(k) Any live fish raised for commercial sale with a value of seventy-five dollars or more;

(l) Any captive wildlife held under permit issued by the conservation commission;

(m) Any controlled substance as defined by section 195.010;

(n) Ammonium nitrate;

(o) Any wire, electrical transformer, or metallic wire associated with transmitting telecommunications, video, internet, or voice over internet protocol service, or any other device or pipe that is associated with conducting electricity or transporting natural gas or other combustible fuels; or

(p) Any material appropriated with the intent to use such material to manufacture, compound, produce, prepare, test or analyze amphetamine or methamphetamine or any of their analogs.

The offense of stealing is a class C felony if the value of the property or services appropriated is twenty-five thousand dollars or more.

The offense of stealing is a class B felony if:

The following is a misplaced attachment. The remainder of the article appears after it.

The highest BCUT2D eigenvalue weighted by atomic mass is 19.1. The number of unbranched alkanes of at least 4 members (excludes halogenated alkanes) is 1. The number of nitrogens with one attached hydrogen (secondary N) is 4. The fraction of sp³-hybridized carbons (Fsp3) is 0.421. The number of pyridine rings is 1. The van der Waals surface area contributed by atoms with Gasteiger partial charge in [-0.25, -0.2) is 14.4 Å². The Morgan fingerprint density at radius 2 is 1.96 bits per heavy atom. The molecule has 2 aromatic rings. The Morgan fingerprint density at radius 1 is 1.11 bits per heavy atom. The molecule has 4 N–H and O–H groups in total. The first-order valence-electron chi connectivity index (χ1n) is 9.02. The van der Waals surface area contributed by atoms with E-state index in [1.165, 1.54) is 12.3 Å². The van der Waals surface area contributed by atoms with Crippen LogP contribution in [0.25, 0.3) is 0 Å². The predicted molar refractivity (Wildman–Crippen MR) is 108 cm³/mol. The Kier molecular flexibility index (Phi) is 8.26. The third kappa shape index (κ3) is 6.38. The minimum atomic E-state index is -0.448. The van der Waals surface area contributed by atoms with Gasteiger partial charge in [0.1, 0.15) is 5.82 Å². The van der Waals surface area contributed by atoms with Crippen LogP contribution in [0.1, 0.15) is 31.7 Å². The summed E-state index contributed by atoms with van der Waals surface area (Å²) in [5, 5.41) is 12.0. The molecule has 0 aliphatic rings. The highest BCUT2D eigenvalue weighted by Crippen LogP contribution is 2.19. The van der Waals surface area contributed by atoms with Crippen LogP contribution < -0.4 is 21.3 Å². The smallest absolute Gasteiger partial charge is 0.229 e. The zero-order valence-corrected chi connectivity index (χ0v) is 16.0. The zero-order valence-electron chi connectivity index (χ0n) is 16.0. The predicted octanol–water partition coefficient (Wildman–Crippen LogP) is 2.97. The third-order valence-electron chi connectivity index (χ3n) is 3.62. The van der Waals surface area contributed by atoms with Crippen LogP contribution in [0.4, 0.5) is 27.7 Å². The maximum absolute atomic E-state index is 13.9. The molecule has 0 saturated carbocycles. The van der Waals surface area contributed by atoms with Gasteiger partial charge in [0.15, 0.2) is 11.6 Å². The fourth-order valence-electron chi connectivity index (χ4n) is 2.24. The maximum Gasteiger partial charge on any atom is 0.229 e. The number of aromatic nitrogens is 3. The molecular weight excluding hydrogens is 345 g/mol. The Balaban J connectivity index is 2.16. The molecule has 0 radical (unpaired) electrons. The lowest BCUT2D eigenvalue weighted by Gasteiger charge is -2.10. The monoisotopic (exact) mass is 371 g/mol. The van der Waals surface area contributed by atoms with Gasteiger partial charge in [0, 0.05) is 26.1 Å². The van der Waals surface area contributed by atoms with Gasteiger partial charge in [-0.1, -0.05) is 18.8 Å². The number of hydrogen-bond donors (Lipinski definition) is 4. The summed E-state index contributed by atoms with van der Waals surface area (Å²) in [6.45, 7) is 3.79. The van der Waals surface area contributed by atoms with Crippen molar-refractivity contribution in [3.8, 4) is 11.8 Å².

(1) The property appropriated or attempted to be appropriated consists of any amount of anhydrous ammonia or liquid nitrogen;

(2) The property consists of any animal considered livestock as the term livestock is defined in section 144.010, or any captive wildlife held under permit issued by the conservation commission, and the value of the animal or animals appropriated exceeds three thousand dollars and that person has previously been found guilty of appropriating any animal considered livestock or captive wildlife held under permit issued by the conservation commission. Notwithstanding any provision of law to the contrary, such person shall serve a minimum prison term of not less than eighty percent of his or her sentence before he or she is eligible for probation, parole, conditional release, or other early release by the department of corrections;